Durant does not go into a body painting project with a set idea of the outcome. Just like the expressive art classes, she lets the work emerge as time and paint allow.
There are unique challenges to the medium, because she uses professional theatrical face paint, sweating does matter. The paints are water soluble and she has to pay special attention to the parts of the body that may run, touchups being all part of the experience.
In addition, there are a limited amount of hours in the day. “There is an end time, that is challenging because the painting can take a different direction, I always want to work more on it,” Durant explained.
She works primarily with photographers Randy Johnson and Tambi Lane. “Randy has an artistic edgy style that I really love and Tambi’s work is clean and light and love that too. I pick one of them depending on what the model and the clients want,” she said.
Durant paints for a lot of private parties, corporate events and festivals. Face painting is popular, but she finds she truly connects most with full body painting.
Teaching has become an important element to her progression as an artist and as a way to help others discover the healing nature of self expression. Taking her love of expressive art classes to another level after moving back to Bend 12 years ago, she began teaching process painting with experiential sound and guided visualization.
“I just paint like I teach my art classes, I just start out and I let it flow and whatever comes up comes up. There may be a theme, but I don’t have a preconceived ideas and let it evolve.”
Her classes follow a plan, but she allows a lot of freedom in the structure. “There needs to be structure to create safety and to work with movement and flow because it creates security in the class. There is a lot of room for freedom of expression…I let the option be there to explore uncomfortable things to, but also to be creative and fun,” she said.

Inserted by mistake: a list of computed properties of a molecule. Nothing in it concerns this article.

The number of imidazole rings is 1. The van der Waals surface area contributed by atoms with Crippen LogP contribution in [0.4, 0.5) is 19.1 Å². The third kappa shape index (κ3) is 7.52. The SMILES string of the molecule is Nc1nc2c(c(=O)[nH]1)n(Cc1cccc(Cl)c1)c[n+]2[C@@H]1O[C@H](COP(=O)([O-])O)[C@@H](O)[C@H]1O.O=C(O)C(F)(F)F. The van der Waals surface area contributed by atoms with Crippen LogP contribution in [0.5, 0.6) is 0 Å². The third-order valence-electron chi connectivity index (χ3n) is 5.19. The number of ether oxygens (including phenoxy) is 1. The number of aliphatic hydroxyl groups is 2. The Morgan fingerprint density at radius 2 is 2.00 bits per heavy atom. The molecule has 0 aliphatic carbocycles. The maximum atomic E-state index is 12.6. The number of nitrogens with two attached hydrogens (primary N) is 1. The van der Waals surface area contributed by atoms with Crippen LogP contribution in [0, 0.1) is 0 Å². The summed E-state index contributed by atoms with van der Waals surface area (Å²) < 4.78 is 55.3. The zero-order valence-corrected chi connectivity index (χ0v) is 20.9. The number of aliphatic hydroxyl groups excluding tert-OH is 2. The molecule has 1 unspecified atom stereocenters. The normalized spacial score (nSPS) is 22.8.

Durant holds her classes about every four months with the next one starting in January. The four-week Soul Painting class is an introduction to the painting process and creative play. Using movement, sound, guided imagery, process painting and play, she explores art as an expressive process and tool for self-discovery and healing.
She also teaches Mandala Making – using the sacred circle as a means of transformation and healing, Body Wisdom – discovering and accessing the wisdom of your body to address health and body images beliefs and issues, Embrace the Shadow – meeting, integrating and transforming shadow aspects of self, Chakra Transformation – exploring the chakras through art making, movement, sound and visualization and Paint and Play – a class for kids and pre-teens that focuses on art making and process painting.
Durant is ever on the path to growth. She regularly takes workshops and always looks for new inspiration. She is working towards creating a calendar of body art and most importantly continuing her classes.
“It’s important for me to teach,” Durant finished, “especially if people feel stuck with any creativity…We are all creative beings, in our culture [we think everything] has to be perfect and so often people don’t even try.”